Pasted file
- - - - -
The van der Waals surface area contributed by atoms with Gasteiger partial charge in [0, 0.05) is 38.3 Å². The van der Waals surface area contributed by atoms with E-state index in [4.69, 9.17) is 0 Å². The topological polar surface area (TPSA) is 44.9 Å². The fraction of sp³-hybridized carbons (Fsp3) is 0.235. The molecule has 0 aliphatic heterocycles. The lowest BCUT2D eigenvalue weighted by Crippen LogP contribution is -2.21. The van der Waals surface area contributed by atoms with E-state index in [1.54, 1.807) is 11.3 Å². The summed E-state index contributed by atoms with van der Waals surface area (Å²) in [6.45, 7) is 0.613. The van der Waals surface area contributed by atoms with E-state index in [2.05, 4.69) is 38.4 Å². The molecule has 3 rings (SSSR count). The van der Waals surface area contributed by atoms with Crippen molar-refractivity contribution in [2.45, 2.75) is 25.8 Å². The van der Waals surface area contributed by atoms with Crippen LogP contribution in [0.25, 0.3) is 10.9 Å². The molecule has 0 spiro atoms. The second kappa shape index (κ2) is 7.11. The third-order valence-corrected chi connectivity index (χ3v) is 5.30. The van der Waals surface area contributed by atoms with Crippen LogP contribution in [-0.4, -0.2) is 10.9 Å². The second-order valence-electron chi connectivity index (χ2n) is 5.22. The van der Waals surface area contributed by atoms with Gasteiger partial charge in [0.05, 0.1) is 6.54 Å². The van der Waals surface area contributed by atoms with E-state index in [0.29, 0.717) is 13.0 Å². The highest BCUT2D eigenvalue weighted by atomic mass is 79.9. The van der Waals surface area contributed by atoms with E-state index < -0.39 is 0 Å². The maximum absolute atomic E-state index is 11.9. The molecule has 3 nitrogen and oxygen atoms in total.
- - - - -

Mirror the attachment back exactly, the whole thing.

The van der Waals surface area contributed by atoms with Gasteiger partial charge in [0, 0.05) is 38.3 Å². The van der Waals surface area contributed by atoms with E-state index in [4.69, 9.17) is 0 Å². The topological polar surface area (TPSA) is 44.9 Å². The fraction of sp³-hybridized carbons (Fsp3) is 0.235. The molecule has 0 aliphatic heterocycles. The lowest BCUT2D eigenvalue weighted by Crippen LogP contribution is -2.21. The van der Waals surface area contributed by atoms with E-state index in [1.54, 1.807) is 11.3 Å². The summed E-state index contributed by atoms with van der Waals surface area (Å²) in [6.45, 7) is 0.613. The van der Waals surface area contributed by atoms with E-state index in [2.05, 4.69) is 38.4 Å². The molecule has 3 rings (SSSR count). The van der Waals surface area contributed by atoms with Crippen molar-refractivity contribution in [2.45, 2.75) is 25.8 Å². The van der Waals surface area contributed by atoms with Crippen LogP contribution in [0.25, 0.3) is 10.9 Å². The molecule has 0 spiro atoms. The second kappa shape index (κ2) is 7.11. The third-order valence-corrected chi connectivity index (χ3v) is 5.30. The van der Waals surface area contributed by atoms with Crippen LogP contribution in [-0.4, -0.2) is 10.9 Å². The second-order valence-electron chi connectivity index (χ2n) is 5.22. The van der Waals surface area contributed by atoms with Gasteiger partial charge in [0.05, 0.1) is 6.54 Å². The van der Waals surface area contributed by atoms with E-state index in [0.29, 0.717) is 13.0 Å². The highest BCUT2D eigenvalue weighted by atomic mass is 79.9. The van der Waals surface area contributed by atoms with E-state index < -0.39 is 0 Å². The maximum absolute atomic E-state index is 11.9. The molecule has 3 nitrogen and oxygen atoms in total.